Thermal-Imaging & Digital Night Vision
Digital Night Vision
Digital night vision is a newer
consumer technology that gives results similar to Starlight technology
with some additions and advantages. The positive side is that this technology
can give results that are comparable to earlier Generation 1 devices at
less cost and without the distortions inherent in Generation 1 “Starlight
technology” night vision. The negative side is that this is about the
extent of its capabilities. It does not compare to Generation 2 or later
Starlight technology devices. Digital night vision also has a significantly
reduced range. Even some of today’s Generation 1 night vision devices
will often outperform these devices when viewing beyond reasonably close
The technology for this type
of night vision is quite different from standard night vision and generally
works like this. The light comes into the device through an objective
lens and is then processed through a highly sensitive charged coupling
device (CCD) and then sent to a Liquid Crystal Display (LCD) where you
can view the image. This can vary a bit and there might be an eyepiece
to look into to view the output rather than a LCD screen. If you are trying
to remain undetected by whom or what you are viewing, the eyepiece devices
are preferable, as they will not illuminate your face as an LCD will.
As with standard night vision devices, you are not looking directly at
an amplified image but rather a processed and recreated image. Some digital
video cameras have a "0 Lux" mode that works essentially the same way.
One great advantage of Digital
Night Vision is that you can also look through these devices in the daylight
without the concerns of damaging it. They are similar to Generation 1
night vision devices in that they only amplify available light and require
an IR illuminator to see in dark areas. Most digital night vision devices
are equipped with IR diodes (a bank of small IR lights). They also often
come with multiple filters so that the image can be viewed in shades of
green, red or gray. The green filters give you the greatest image contrast
and detail and appear similar to standard night vision devices. Red filters
are used to preserve your own night vision (like using a red light to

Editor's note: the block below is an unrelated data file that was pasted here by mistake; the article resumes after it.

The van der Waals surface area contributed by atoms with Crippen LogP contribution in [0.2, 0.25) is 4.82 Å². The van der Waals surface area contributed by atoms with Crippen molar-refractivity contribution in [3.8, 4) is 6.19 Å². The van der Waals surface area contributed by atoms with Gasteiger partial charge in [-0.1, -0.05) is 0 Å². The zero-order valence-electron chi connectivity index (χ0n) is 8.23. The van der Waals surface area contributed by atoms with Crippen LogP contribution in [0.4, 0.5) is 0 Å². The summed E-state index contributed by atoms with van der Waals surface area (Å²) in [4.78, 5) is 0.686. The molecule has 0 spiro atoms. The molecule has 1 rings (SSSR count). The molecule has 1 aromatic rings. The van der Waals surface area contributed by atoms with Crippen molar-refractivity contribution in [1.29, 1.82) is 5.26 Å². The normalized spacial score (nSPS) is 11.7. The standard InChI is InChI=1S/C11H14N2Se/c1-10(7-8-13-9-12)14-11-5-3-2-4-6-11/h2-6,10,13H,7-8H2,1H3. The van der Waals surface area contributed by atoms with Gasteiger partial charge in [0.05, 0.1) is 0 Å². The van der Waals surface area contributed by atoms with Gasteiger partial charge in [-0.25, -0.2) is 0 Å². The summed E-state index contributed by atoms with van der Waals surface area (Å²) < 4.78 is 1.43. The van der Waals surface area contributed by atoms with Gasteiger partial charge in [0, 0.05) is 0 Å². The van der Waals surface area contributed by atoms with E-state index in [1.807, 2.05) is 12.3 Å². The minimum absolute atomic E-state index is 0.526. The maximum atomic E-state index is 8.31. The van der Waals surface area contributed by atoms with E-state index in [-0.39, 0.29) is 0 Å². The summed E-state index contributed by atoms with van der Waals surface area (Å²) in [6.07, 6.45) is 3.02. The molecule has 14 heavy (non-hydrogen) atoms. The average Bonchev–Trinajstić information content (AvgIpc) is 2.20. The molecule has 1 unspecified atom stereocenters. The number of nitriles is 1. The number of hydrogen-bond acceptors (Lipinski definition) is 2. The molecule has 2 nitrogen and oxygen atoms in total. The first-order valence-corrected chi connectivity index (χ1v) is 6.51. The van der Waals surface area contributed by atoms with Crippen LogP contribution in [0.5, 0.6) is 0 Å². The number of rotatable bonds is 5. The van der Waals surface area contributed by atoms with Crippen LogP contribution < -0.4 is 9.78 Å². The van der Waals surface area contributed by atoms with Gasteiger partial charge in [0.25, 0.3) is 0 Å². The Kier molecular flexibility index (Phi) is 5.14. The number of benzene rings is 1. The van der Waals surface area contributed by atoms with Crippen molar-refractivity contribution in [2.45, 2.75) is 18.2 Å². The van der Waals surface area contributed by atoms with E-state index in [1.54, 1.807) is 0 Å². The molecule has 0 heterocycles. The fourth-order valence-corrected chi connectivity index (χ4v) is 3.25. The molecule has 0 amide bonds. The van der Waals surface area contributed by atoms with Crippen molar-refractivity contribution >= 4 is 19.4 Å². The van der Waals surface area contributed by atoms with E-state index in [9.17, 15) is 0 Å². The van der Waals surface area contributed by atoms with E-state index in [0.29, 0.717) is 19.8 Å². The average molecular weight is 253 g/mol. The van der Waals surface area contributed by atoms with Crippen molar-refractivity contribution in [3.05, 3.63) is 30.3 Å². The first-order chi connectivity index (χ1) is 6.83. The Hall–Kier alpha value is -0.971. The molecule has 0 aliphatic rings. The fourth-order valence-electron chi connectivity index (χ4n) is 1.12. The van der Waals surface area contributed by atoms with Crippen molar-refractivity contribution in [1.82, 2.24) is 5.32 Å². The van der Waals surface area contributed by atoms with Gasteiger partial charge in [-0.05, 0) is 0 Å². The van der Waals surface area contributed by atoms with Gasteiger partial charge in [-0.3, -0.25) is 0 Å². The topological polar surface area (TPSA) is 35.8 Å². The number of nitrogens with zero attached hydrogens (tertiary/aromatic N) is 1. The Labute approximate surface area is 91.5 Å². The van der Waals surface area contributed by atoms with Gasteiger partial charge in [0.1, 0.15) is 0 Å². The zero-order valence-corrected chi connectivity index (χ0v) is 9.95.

view star charts so your eyes don’t take such a long time to readjust
to the darkness). The gray or neutral filter minimizes the amount of light
to your eyes and appears somewhat like a black and white display.
“Thermal-Imaging Night Vision”
is much different than what we have looked at with light amplification
devices. We will only briefly define these types of devices since many
people confuse standard night vision devices with thermal-imaging abilities.
At this point, the technology starts at about $10,000 which is generally
cost-prohibitive for most consumers. Recent advances in technologies might
bring new thermal-imaging devices into the $1000 range very soon.
Thermal-imaging devices look
at heat, not visible light. Unlike image-intensifiers, they are unaffected
by smoke or fog and they can be used in absolute darkness since they are
not dependant on visible light. They have infrared-detectors that are
sensitive to the invisible infrared portion of the electromagnetic wave
(heat). All objects emit heat or infrared radiation. Thermal-imaging devices
have infrared-detector elements that see this portion of the spectrum
only. The image is usually seen as a gray-scale view contrasting with
image-enhancement technology that is viewed in green scale (that eerie
green view). Some of the more expensive models even display the resulting
views in color on small screens. Color representations or images are called
thermograms. By convention the cooler colors are represented by blacks,